Carl van Vreeswijk
CNRS University Paris Descartes
Wednesday 10 June 2009
Seminar Room B10 (Basement)
Alexandra House, 17 Queen Square, London, WC1N 3AR
Contrast Invariance and the the Contrast Response Function in a model of V1.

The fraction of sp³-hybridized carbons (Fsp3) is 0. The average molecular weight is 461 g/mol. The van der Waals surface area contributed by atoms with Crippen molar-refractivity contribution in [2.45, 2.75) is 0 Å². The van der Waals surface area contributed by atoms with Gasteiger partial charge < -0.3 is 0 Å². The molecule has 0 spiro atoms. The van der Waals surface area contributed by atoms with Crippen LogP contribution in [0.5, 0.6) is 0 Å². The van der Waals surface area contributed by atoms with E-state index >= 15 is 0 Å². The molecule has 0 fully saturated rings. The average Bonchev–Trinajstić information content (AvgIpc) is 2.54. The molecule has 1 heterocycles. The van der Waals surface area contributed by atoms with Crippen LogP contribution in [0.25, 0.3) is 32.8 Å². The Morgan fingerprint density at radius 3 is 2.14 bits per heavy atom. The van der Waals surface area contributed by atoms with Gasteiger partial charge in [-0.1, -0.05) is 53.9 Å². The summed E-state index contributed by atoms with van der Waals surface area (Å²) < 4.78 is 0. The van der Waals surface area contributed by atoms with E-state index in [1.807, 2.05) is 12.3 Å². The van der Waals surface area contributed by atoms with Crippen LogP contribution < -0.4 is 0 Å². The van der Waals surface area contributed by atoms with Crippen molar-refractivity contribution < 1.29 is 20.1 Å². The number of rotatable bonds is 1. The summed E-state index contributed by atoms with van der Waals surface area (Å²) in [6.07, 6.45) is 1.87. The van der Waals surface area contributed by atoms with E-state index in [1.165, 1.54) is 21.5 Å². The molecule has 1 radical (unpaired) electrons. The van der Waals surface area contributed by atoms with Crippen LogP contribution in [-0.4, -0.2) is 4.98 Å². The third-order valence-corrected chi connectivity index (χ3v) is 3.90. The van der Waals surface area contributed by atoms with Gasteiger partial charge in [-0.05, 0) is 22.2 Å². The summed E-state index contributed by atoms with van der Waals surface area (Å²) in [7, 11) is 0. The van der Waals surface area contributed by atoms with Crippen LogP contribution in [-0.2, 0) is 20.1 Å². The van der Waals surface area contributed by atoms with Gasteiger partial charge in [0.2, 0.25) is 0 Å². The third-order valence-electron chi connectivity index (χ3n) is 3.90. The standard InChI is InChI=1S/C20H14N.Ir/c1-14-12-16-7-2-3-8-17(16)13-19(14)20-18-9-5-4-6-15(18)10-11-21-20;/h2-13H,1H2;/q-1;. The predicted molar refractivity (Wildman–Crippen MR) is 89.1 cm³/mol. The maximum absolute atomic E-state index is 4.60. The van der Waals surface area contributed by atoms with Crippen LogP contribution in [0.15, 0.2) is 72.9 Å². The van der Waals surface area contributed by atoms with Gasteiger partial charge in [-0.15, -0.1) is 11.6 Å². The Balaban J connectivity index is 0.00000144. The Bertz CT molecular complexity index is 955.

Irregular activity of cortical neurons can be explained by the assumption that the total excitatory and total inhibitory inputs into the neurons in the network are both much larger than the threshold input, but are approximately balanced. In such models, as currently defined, the input-output relation of the network is almost linear. This conflicts with what is observed experimentally, for example for the contrast response function of the different areas in the visual pathways. In this seminar I will discuss a model of V1 that does not rely on the balance hypothesis, but instead assumes an external source of noise the yield irregular activity. The model explains both the contrast invariance of orientation tuning and the shape of the contrast response function of simple and complex cells in V1. We also address the source of heterogeneity in the response of neurons in V1. We consider two alternative sources, diversity in single cell properties and diversity in network connectivity. We show that both could explain the heterogeneity in response observed experimentally, but that they have statistically different distributions of contrast response functions. Thus, if the model is correct, this difference could be used to determine which is the dominant source of heterogeneity in cortex.